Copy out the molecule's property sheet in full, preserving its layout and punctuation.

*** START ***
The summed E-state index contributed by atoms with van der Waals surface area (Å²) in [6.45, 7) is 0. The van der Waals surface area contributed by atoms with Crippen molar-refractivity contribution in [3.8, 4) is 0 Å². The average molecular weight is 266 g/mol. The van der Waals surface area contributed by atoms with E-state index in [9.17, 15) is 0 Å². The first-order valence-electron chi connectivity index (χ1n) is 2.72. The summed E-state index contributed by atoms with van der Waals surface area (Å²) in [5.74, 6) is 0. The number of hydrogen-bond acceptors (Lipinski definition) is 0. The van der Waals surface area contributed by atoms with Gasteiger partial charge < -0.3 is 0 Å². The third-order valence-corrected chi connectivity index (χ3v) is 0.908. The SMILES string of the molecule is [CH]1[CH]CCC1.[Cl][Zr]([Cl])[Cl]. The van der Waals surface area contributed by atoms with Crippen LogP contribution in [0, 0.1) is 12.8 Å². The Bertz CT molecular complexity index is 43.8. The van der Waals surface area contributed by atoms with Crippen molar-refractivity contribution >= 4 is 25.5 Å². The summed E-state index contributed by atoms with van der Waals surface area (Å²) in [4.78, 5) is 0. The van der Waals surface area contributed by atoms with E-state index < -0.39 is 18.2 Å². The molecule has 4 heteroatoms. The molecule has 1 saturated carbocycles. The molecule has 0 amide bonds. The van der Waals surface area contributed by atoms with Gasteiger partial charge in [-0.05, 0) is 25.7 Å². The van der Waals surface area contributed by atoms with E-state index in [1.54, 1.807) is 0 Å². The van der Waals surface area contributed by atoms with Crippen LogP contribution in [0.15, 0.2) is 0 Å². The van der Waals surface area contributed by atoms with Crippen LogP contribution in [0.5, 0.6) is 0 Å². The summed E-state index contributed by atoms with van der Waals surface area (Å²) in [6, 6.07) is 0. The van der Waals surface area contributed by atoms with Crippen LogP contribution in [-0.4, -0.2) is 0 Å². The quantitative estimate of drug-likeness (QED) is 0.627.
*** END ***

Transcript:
The summed E-state index contributed by atoms with van der Waals surface area (Å²) in [6.45, 7) is 0. The van der Waals surface area contributed by atoms with Crippen molar-refractivity contribution in [3.8, 4) is 0 Å². The average molecular weight is 266 g/mol. The van der Waals surface area contributed by atoms with E-state index in [9.17, 15) is 0 Å². The first-order valence-electron chi connectivity index (χ1n) is 2.72. The summed E-state index contributed by atoms with van der Waals surface area (Å²) in [5.74, 6) is 0. The number of hydrogen-bond acceptors (Lipinski definition) is 0. The van der Waals surface area contributed by atoms with Gasteiger partial charge < -0.3 is 0 Å². The third-order valence-corrected chi connectivity index (χ3v) is 0.908. The SMILES string of the molecule is [CH]1[CH]CCC1.[Cl][Zr]([Cl])[Cl]. The van der Waals surface area contributed by atoms with Crippen LogP contribution in [0, 0.1) is 12.8 Å². The Bertz CT molecular complexity index is 43.8. The van der Waals surface area contributed by atoms with Crippen molar-refractivity contribution >= 4 is 25.5 Å². The summed E-state index contributed by atoms with van der Waals surface area (Å²) in [4.78, 5) is 0. The van der Waals surface area contributed by atoms with E-state index < -0.39 is 18.2 Å². The molecule has 4 heteroatoms. The molecule has 1 saturated carbocycles. The molecule has 0 amide bonds. The van der Waals surface area contributed by atoms with Gasteiger partial charge in [-0.05, 0) is 25.7 Å². The van der Waals surface area contributed by atoms with E-state index in [1.54, 1.807) is 0 Å². The van der Waals surface area contributed by atoms with Crippen LogP contribution in [0.15, 0.2) is 0 Å². The van der Waals surface area contributed by atoms with Crippen LogP contribution in [0.5, 0.6) is 0 Å². The summed E-state index contributed by atoms with van der Waals surface area (Å²) in [6, 6.07) is 0. The van der Waals surface area contributed by atoms with Crippen LogP contribution in [-0.4, -0.2) is 0 Å². The quantitative estimate of drug-likeness (QED) is 0.627.